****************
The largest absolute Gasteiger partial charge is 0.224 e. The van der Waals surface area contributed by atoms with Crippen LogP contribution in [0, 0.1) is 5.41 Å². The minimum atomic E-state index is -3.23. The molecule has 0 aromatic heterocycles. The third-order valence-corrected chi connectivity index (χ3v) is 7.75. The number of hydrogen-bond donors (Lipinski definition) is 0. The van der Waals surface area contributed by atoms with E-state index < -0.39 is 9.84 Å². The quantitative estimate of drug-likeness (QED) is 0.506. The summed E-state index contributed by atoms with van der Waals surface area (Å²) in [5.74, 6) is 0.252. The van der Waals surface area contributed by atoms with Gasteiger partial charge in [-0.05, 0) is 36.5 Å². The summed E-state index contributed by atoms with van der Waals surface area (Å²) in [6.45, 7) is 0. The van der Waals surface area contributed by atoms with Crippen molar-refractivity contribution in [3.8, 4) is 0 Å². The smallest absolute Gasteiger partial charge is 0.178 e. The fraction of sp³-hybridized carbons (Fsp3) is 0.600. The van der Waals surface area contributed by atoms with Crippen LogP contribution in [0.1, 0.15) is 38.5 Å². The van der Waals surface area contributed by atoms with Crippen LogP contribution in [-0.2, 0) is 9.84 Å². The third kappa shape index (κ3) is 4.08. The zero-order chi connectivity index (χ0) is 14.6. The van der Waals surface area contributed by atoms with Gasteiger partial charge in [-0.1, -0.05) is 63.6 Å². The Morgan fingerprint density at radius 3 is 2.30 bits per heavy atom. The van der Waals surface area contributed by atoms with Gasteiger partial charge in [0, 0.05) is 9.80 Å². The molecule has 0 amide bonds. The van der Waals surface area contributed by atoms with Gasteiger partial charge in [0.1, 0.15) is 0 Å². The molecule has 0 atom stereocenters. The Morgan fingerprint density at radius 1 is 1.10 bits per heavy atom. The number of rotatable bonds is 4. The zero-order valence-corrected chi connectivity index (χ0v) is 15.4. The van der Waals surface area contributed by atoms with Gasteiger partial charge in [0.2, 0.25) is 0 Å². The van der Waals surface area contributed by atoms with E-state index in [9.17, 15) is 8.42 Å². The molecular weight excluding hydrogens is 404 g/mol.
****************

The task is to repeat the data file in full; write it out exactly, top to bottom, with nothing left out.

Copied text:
The largest absolute Gasteiger partial charge is 0.224 e. The van der Waals surface area contributed by atoms with Crippen LogP contribution in [0, 0.1) is 5.41 Å². The minimum atomic E-state index is -3.23. The molecule has 0 aromatic heterocycles. The third-order valence-corrected chi connectivity index (χ3v) is 7.75. The number of hydrogen-bond donors (Lipinski definition) is 0. The van der Waals surface area contributed by atoms with E-state index < -0.39 is 9.84 Å². The quantitative estimate of drug-likeness (QED) is 0.506. The summed E-state index contributed by atoms with van der Waals surface area (Å²) in [5.74, 6) is 0.252. The van der Waals surface area contributed by atoms with Gasteiger partial charge in [-0.05, 0) is 36.5 Å². The summed E-state index contributed by atoms with van der Waals surface area (Å²) in [6.45, 7) is 0. The van der Waals surface area contributed by atoms with Crippen molar-refractivity contribution in [3.8, 4) is 0 Å². The smallest absolute Gasteiger partial charge is 0.178 e. The fraction of sp³-hybridized carbons (Fsp3) is 0.600. The van der Waals surface area contributed by atoms with Crippen LogP contribution in [0.1, 0.15) is 38.5 Å². The van der Waals surface area contributed by atoms with Crippen LogP contribution in [-0.2, 0) is 9.84 Å². The third kappa shape index (κ3) is 4.08. The zero-order chi connectivity index (χ0) is 14.6. The van der Waals surface area contributed by atoms with Gasteiger partial charge in [-0.1, -0.05) is 63.6 Å². The Morgan fingerprint density at radius 3 is 2.30 bits per heavy atom. The van der Waals surface area contributed by atoms with Gasteiger partial charge in [0, 0.05) is 9.80 Å². The molecule has 0 amide bonds. The van der Waals surface area contributed by atoms with Gasteiger partial charge in [0.1, 0.15) is 0 Å². The molecule has 0 atom stereocenters. The Morgan fingerprint density at radius 1 is 1.10 bits per heavy atom. The number of rotatable bonds is 4. The zero-order valence-corrected chi connectivity index (χ0v) is 15.4. The van der Waals surface area contributed by atoms with Gasteiger partial charge in [0.2, 0.25) is 0 Å². The van der Waals surface area contributed by atoms with E-state index in [9.17, 15) is 8.42 Å². The molecular weight excluding hydrogens is 404 g/mol.